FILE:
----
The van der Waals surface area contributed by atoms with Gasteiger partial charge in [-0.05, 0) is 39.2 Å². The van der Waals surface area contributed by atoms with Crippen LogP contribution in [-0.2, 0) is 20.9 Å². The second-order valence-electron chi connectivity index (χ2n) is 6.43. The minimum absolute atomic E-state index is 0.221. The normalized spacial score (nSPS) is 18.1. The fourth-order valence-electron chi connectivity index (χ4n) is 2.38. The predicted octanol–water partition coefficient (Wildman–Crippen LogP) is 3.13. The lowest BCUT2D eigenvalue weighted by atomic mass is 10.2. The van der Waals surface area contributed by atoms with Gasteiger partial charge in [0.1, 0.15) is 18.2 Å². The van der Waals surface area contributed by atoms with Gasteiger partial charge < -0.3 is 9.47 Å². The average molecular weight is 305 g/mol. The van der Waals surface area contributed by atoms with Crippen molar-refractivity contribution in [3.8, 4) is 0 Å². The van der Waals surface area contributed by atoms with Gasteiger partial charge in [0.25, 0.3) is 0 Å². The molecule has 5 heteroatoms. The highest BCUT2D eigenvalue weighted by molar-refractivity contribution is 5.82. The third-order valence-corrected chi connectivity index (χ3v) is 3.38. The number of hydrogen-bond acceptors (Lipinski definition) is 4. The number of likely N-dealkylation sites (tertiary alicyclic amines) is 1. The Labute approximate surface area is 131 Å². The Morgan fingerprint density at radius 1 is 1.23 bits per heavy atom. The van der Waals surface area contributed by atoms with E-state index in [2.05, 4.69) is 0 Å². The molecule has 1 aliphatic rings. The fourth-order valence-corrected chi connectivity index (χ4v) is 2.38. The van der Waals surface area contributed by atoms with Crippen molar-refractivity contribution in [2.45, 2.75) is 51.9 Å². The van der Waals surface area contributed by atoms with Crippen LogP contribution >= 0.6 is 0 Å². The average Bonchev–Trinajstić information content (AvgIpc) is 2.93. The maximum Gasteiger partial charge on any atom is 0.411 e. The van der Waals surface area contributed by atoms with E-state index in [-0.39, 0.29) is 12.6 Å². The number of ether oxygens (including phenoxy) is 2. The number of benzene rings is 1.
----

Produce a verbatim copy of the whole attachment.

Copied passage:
The van der Waals surface area contributed by atoms with Gasteiger partial charge in [-0.05, 0) is 39.2 Å². The van der Waals surface area contributed by atoms with Crippen LogP contribution in [-0.2, 0) is 20.9 Å². The second-order valence-electron chi connectivity index (χ2n) is 6.43. The minimum absolute atomic E-state index is 0.221. The normalized spacial score (nSPS) is 18.1. The fourth-order valence-electron chi connectivity index (χ4n) is 2.38. The predicted octanol–water partition coefficient (Wildman–Crippen LogP) is 3.13. The lowest BCUT2D eigenvalue weighted by atomic mass is 10.2. The van der Waals surface area contributed by atoms with Gasteiger partial charge in [0.1, 0.15) is 18.2 Å². The van der Waals surface area contributed by atoms with Gasteiger partial charge < -0.3 is 9.47 Å². The average molecular weight is 305 g/mol. The van der Waals surface area contributed by atoms with Crippen molar-refractivity contribution in [3.8, 4) is 0 Å². The van der Waals surface area contributed by atoms with Gasteiger partial charge in [0.25, 0.3) is 0 Å². The molecule has 5 heteroatoms. The highest BCUT2D eigenvalue weighted by molar-refractivity contribution is 5.82. The third-order valence-corrected chi connectivity index (χ3v) is 3.38. The number of hydrogen-bond acceptors (Lipinski definition) is 4. The number of likely N-dealkylation sites (tertiary alicyclic amines) is 1. The Labute approximate surface area is 131 Å². The Morgan fingerprint density at radius 1 is 1.23 bits per heavy atom. The van der Waals surface area contributed by atoms with E-state index in [2.05, 4.69) is 0 Å². The molecule has 1 aliphatic rings. The fourth-order valence-corrected chi connectivity index (χ4v) is 2.38. The van der Waals surface area contributed by atoms with Crippen molar-refractivity contribution in [2.45, 2.75) is 51.9 Å². The van der Waals surface area contributed by atoms with Crippen LogP contribution >= 0.6 is 0 Å². The average Bonchev–Trinajstić information content (AvgIpc) is 2.93. The maximum Gasteiger partial charge on any atom is 0.411 e. The van der Waals surface area contributed by atoms with E-state index in [-0.39, 0.29) is 12.6 Å². The number of ether oxygens (including phenoxy) is 2. The number of benzene rings is 1.